Late last month, the Age published a piece by Sushi Das re-opening the so-called ‘burqa debate’. Das argued:
The burqa is not just confronting, it is frightening because of what it looks like and what it stands for. You simply cannot discuss it without at least a passing glance at what is happening to women in conservative Muslim countries such as Afghanistan and Saudi Arabia.
When people pussyfoot around injustices because they fear being labelled racists or worry they will fan bigotry, or think they have no right to pass judgment, it creates a void, not intelligent debate. This void is inevitably filled with rants from those who hold polarised positions.
The Das article provides a remarkable confirmation of the argument put forward by Michelle Carmody in the current edition of Overland. Carmody writes:
[C]ontemporary forms of liberalism engage in a kind of humanitarian colonialism whereby the imposition of a new social or cultural structure is legitimised though a discourse of freedom – one of the ‘highest aspiration[s] of the common people’, according to the Universal Declaration of Human Rights. The practice is evident in phenomena as diverse as the continued military presence in Iraq and Afghanistan, the banning of the burqa in France and elsewhere, and the intervention in the Northern Territory here in Australia. In all of these cases, freedom from the oppression of culture and tradition gone wild is given as the raison d’être of the action. The civilising mission, mark II.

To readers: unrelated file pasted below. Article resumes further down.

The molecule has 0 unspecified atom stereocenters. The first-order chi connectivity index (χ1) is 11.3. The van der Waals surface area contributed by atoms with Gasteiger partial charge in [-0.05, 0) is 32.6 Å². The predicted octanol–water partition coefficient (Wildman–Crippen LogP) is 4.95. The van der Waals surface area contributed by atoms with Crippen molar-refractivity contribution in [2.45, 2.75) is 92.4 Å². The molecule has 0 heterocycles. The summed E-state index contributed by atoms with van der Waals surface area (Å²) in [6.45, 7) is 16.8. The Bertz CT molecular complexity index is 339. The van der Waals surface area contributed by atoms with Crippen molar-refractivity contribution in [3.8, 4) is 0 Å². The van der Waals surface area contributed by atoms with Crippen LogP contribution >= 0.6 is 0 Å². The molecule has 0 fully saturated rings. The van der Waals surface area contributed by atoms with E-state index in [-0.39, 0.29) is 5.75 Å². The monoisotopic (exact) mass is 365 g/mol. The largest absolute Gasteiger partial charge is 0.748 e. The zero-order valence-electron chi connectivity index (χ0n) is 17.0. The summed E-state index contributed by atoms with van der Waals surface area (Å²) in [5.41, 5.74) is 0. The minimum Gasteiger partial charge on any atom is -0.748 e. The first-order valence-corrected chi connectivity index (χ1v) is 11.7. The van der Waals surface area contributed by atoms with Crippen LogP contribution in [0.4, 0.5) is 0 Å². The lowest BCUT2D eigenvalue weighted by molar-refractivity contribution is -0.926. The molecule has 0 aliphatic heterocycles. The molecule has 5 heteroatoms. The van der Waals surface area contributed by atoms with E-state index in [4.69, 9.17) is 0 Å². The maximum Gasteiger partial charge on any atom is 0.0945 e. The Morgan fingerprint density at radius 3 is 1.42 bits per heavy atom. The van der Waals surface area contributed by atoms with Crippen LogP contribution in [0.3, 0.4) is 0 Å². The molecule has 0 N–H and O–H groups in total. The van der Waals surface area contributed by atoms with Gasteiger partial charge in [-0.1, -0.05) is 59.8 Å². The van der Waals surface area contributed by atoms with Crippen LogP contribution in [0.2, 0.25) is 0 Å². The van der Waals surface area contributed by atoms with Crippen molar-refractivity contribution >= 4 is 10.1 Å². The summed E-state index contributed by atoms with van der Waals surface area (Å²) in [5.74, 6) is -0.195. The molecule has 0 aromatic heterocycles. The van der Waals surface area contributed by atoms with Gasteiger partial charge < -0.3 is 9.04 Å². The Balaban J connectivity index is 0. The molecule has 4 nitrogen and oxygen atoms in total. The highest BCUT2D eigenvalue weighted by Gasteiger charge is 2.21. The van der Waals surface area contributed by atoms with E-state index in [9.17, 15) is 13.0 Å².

Carmody’s essay can be read in full in Overland 200.